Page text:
People Who Say Such Things: Know God Is Enough



February 24, 2020

Psalm 23:1-6 (NIV)

1 The Lord is my shepherd, I lack nothing.
2 He makes me lie down in green pastures,
he leads me beside quiet waters,
3 he refreshes my soul.
He guides me along the right paths
for his name’s sake.
4 Even though I walk
through the darkest valley,
I will fear no evil,
for you are with me;
your rod and your staff,
they comfort me.
5 You prepare a table before me
in the presence of my enemies.
You anoint my head with oil;
my cup overflows.
6 Surely your goodness and love will follow me
all the days of my life,
and I will dwell in the house of the Lord


Did you just do a flyover? You know what I mean. Did you just hit auto-pilot when you saw the famed twenty-third Psalm, consider that you knew it and skipped down to this part of the entry? If so, go back and read it again—out loud, and this time with feeling.

Psalm 23 is one of those texts that can become so familiar that we don’t even see it any more. It gets relegated to funerals, and for most church going people, that’s how they know it. It is the standard bearer of funerals; likely because of that bit in there about the valley of the shadow of death. 

Despite the folder it gets filed in, Psalm 23 is one of the most comprehensive, profound, and prolific texts in all of Scripture. It stunningly captures the nature of a life-long, personal, pilgrimage walk with God. If Psalm 84 is the view of the pilgrim way from the outside looking in, Psalm 23 is the view from the inside out. Over the next six days we will walk our way through the green pastures, still waters, right paths, valley of death, enemy defying, goodness and mercy chasing masterwork of poetic prayer. We will repeat the whole chapter each day, bringing our focus to one of the only six verses. You already know I will challenge you to read aloud to hear, ruminate, rememberize, research, and rehearse the text. We will even sing this one. Before we are done, this will become far more than a death text—it will be a life text. 

The Lord is my shepherd, I lack nothing.

People who say such things, and really mean them, know the most important truth in life. 

The Lord is . . . 

The Lord, the God of Heaven and Earth, Father, Son and Holy Spirit, the Ancient of Days, the Lion of Judah, the Creator, Redeemer, and Sustainer of all that was and is and ever shall be; this God is, period. But it’s not enough to leave it there. 

The Lord is my . . .

This God is my shepherd. My shepherd. Mine. And Yours. Not ours just yet, because there is no “ours” without their first being a “mine” and a “yours.” Daily Text Nation knows well I am pretty adamant about the second person plural “you” of the Bible; that the relationship with God is personal but never individual. I want to be crystal clear on this matter of pronouns, though. There is no second person plural without first person singular. Unless this God is my God, to say he is “our” God rings hollow as a meaningless claim. But it’s not enough to leave it there.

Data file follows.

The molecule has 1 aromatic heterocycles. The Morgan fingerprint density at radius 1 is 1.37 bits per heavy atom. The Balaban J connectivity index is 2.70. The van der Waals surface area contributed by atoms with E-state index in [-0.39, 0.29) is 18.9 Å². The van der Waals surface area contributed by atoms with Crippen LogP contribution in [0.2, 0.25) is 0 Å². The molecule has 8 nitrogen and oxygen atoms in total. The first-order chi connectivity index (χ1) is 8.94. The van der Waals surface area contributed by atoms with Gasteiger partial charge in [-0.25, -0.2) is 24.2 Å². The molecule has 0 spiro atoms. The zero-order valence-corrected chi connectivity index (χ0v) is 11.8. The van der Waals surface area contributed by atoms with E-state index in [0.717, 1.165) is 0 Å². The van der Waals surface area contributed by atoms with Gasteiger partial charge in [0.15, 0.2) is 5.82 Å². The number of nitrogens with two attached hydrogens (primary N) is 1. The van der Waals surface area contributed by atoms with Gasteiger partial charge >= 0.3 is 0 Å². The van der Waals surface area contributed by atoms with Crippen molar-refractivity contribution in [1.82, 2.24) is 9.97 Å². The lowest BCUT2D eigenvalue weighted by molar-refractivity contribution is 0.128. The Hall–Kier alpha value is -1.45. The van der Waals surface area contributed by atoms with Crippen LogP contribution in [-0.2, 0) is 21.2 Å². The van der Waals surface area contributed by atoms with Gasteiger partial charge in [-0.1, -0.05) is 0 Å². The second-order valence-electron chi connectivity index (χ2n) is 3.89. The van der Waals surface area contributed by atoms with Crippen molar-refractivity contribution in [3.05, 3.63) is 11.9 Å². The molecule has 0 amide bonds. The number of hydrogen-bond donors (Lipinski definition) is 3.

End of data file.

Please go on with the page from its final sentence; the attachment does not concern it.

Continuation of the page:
The Lord is my shepherd . . .

This claim—my shepherd—translates every doctrine, every creed, every canon, and every orthodox formulation and theological framework ever recorded concerning the Christian faith and brings it into the fold of personal relationship. Not us. Not we. But me, myself, and I—personal, attached, bonded. But it’s not enough to leave it there. 

The Lord is my shepherd, I lack nothing.

This shepherd knows me, the real me, the true me, the one behind every lie, the me behind every shaded truth of my true identity, the me behind every need to appear better than I am, every falsehood, mask, unholy attachment, misspent longing, craving for control, and striving manipulation to make my own way, fulfill my own desires, meet my own needs, satisfy my own ambitions, be better than everybody else and build my own kingdom. But it’s not enough to leave it there. 

This Shepherd who knows me—the good and true, the bad and ugly—this Shepherd loves me, wants the best for me, wills to shape my desires and then to fulfill them; delights in me, rejoices, yes, even sings over me. He loves me especially, extravagantly, and eternally. 

The Lord is my shepherd, I lack nothing.

This is everything. And because this is everything, I lack nothing.

People who say such things, and increasingly mean them, know the most important truth in life: God is enough. 

Everything in Him is mine. And everything is mine in Him.

Everything in me is his. And everything is his in me. 

The Lord is my shepherd, I lack nothing.


Father, I want to be a person who says such things. It is not enough to know about you and even who you are. I want to know you close, as my Shepherd. I want to know your voice and trust you heart and obey your whisper. Open my mind and heart this week to draw near to you; maybe like never before. Come Holy Spirit, and train me to be such a person of faith. I pray in Jesus name, Amen. 


What has been your experience with Psalm 23? Is it part of your life or the occasional funeral remembrance? Do you relate to God as Shepherd? 

For the Awakening,
J.D. Walt


Farmer. Poet. Theologian. Jurist. Publisher. Seedbed's Sower-in-Chief.